A 17-year old Magnolia, Texas resident was charged on July 16, 2019, for the murder of Houston teenager Ryan Bates. The defendant, William Underwood, came to be known by the police through an alleged Snapchat video Underwood purportedly made at the crime scene. Now, the defendant has pleaded not guilty, arguing self-defense.
The Alleged Crime: Murder in Houston TX
The body of Bates was discovered by Harris County Sheriff's deputies near Highway 6 in the northwestern part of Harris County. Upon arriving, the deputies discovered Bates' body outside of an apartment complex on Park Point Drive. His body was discovered with multiple gunshot wounds.
Nearly a month passed before Underwood was arrested for murder. According to the police, the defendant filmed himself driving by the scene of the crime as officers processed the scene.
An eyewitness also identified Underwood. According to the witness, Underwood attempted to enter multiple parked vehicles armed with a Taser before entering the victim's car shortly before the shooting. The witness informed the police that she saw Underwood tase the victim repeatedly and then heard gunshots.
The Self-Defense Claim in Texas
According to the defendant, the killing was done in self-defense. Underwood informed the police that he met the victim through Snapchat in an attempt to buy marijuana. After feeling threatened, Underwood admitted tazing the victim before shooting him.
Following the shooting, Underwood allegedly returned to his sister's apartment and logged in to Snapchat in order to create an alibi.
The Use of Self-Defense under Texas Law
The strength of Underwood's self-defense claim remains to be seen. Regardless, a self-defense claim is one of the most powerful affirmative defenses available under Texas law. The basis of a self-defense claim is not to allege that you did not commit the act, only that you were justified in doing so.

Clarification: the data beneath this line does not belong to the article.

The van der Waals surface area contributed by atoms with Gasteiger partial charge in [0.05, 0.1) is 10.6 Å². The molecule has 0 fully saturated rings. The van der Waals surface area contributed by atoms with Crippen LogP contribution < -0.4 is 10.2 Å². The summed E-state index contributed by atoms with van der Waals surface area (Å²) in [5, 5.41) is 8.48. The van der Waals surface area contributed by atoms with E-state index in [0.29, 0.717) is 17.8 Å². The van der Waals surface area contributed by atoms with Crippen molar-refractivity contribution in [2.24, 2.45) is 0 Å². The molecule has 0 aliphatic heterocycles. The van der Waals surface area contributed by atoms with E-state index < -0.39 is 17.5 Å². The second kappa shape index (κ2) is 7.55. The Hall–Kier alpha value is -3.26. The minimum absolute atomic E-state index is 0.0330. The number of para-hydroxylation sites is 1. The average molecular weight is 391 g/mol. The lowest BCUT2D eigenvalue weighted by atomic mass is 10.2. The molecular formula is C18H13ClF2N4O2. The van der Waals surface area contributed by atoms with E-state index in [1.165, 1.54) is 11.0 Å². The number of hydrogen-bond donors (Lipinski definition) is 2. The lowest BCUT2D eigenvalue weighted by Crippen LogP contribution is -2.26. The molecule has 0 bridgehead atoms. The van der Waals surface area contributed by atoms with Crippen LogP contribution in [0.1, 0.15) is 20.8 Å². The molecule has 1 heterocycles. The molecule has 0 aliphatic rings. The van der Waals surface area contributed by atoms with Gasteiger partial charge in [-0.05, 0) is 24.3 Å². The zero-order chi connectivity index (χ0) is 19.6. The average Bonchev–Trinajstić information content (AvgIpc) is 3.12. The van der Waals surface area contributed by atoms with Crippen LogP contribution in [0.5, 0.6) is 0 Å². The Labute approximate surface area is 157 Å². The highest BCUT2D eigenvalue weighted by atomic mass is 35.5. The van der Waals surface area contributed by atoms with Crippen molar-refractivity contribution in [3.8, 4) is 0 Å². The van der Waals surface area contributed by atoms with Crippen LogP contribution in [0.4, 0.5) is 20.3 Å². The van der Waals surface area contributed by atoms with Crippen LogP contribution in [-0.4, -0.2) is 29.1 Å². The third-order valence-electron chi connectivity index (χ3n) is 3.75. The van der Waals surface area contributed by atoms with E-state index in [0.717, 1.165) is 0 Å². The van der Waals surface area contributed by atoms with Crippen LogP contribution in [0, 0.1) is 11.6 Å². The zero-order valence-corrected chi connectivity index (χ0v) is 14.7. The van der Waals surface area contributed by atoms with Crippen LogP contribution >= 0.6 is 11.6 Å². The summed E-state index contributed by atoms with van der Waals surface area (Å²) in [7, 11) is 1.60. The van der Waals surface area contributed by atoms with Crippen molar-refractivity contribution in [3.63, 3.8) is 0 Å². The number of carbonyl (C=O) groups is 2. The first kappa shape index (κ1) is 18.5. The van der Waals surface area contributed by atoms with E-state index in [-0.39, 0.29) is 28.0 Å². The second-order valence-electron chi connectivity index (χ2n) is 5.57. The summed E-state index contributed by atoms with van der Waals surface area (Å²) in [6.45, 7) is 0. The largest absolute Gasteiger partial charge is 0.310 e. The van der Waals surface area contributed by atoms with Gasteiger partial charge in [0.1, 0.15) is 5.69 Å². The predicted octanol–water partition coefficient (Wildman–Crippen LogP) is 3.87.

Generally speaking, self-defense allows for the use of force that would be unlawful in other situations. According to Texas Penal Code § 9.31, this use of force is only justified if you:
reasonably believe the force is immediately necessary to protect [yourself] against the other's use or attempted use of unlawful force.
For a self-defense claim to be valid, your belief that force was necessary must be reasonable. In other words, irrational fear will not result in viable grounds for self-defense. Texas law outlines the situations where force may be used, which include:
1. Unlawfully entering or attempting to enter your home, vehicle, or place of business;
2. Removing or attempting to remove you from your home, vehicle, or place of employment;
3. Committing or attempting to commit any of the following crimes:
- Aggravated kidnapping
- Sexual assault
- Aggravated sexual assault
- Robbery, or
- Aggravated robbery.
Discuss Your Case with a Houston Attorney Who Will Fight For You
If you are facing charges of a violent crime in Houston, attorney Doug Murphy is ready to help. A certified expert in criminal law, Doug Murphy can review the facts of your case to identify any viable defenses that should be raised. To learn more about your options, contact the Doug Murphy Law Firm, P.C. right away.
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